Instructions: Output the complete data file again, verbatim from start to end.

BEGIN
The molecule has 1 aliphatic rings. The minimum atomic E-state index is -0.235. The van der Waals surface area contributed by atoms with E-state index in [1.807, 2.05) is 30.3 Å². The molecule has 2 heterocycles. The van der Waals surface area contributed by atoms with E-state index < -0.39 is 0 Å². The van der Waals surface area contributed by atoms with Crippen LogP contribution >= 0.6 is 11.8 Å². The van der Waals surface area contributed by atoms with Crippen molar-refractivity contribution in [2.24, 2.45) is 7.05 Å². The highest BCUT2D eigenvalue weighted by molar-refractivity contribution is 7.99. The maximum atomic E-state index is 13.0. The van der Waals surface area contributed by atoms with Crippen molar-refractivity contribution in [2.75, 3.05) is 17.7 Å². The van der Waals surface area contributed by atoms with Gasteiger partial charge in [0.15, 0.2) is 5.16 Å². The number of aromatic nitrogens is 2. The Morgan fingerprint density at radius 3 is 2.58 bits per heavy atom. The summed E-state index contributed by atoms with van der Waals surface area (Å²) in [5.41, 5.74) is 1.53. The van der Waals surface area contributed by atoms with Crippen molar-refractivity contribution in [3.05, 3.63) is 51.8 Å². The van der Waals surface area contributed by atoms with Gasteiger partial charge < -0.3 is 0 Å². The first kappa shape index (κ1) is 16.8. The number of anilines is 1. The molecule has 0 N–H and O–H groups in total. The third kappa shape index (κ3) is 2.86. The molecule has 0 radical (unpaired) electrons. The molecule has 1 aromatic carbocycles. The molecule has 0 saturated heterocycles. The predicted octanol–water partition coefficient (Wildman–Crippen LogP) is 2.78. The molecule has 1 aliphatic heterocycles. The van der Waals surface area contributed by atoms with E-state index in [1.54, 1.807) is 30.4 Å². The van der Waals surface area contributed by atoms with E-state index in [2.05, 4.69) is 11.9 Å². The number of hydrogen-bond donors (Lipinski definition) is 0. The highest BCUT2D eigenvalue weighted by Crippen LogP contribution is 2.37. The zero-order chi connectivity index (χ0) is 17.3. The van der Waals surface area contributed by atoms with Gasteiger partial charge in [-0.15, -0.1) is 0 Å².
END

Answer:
The molecule has 1 aliphatic rings. The minimum atomic E-state index is -0.235. The van der Waals surface area contributed by atoms with E-state index in [1.807, 2.05) is 30.3 Å². The molecule has 2 heterocycles. The van der Waals surface area contributed by atoms with E-state index < -0.39 is 0 Å². The van der Waals surface area contributed by atoms with Crippen LogP contribution >= 0.6 is 11.8 Å². The van der Waals surface area contributed by atoms with Crippen molar-refractivity contribution in [2.24, 2.45) is 7.05 Å². The highest BCUT2D eigenvalue weighted by molar-refractivity contribution is 7.99. The maximum atomic E-state index is 13.0. The van der Waals surface area contributed by atoms with Crippen molar-refractivity contribution in [2.75, 3.05) is 17.7 Å². The van der Waals surface area contributed by atoms with Gasteiger partial charge in [0.15, 0.2) is 5.16 Å². The number of aromatic nitrogens is 2. The Morgan fingerprint density at radius 3 is 2.58 bits per heavy atom. The summed E-state index contributed by atoms with van der Waals surface area (Å²) in [5.41, 5.74) is 1.53. The van der Waals surface area contributed by atoms with Crippen molar-refractivity contribution in [3.05, 3.63) is 51.8 Å². The van der Waals surface area contributed by atoms with Gasteiger partial charge < -0.3 is 0 Å². The first kappa shape index (κ1) is 16.8. The number of anilines is 1. The molecule has 0 N–H and O–H groups in total. The third kappa shape index (κ3) is 2.86. The molecule has 0 radical (unpaired) electrons. The molecule has 1 aromatic carbocycles. The molecule has 0 saturated heterocycles. The predicted octanol–water partition coefficient (Wildman–Crippen LogP) is 2.78. The molecule has 1 aliphatic heterocycles. The van der Waals surface area contributed by atoms with E-state index in [1.54, 1.807) is 30.4 Å². The van der Waals surface area contributed by atoms with E-state index in [2.05, 4.69) is 11.9 Å². The number of hydrogen-bond donors (Lipinski definition) is 0. The highest BCUT2D eigenvalue weighted by Crippen LogP contribution is 2.37. The zero-order chi connectivity index (χ0) is 17.3. The van der Waals surface area contributed by atoms with Gasteiger partial charge in [-0.15, -0.1) is 0 Å².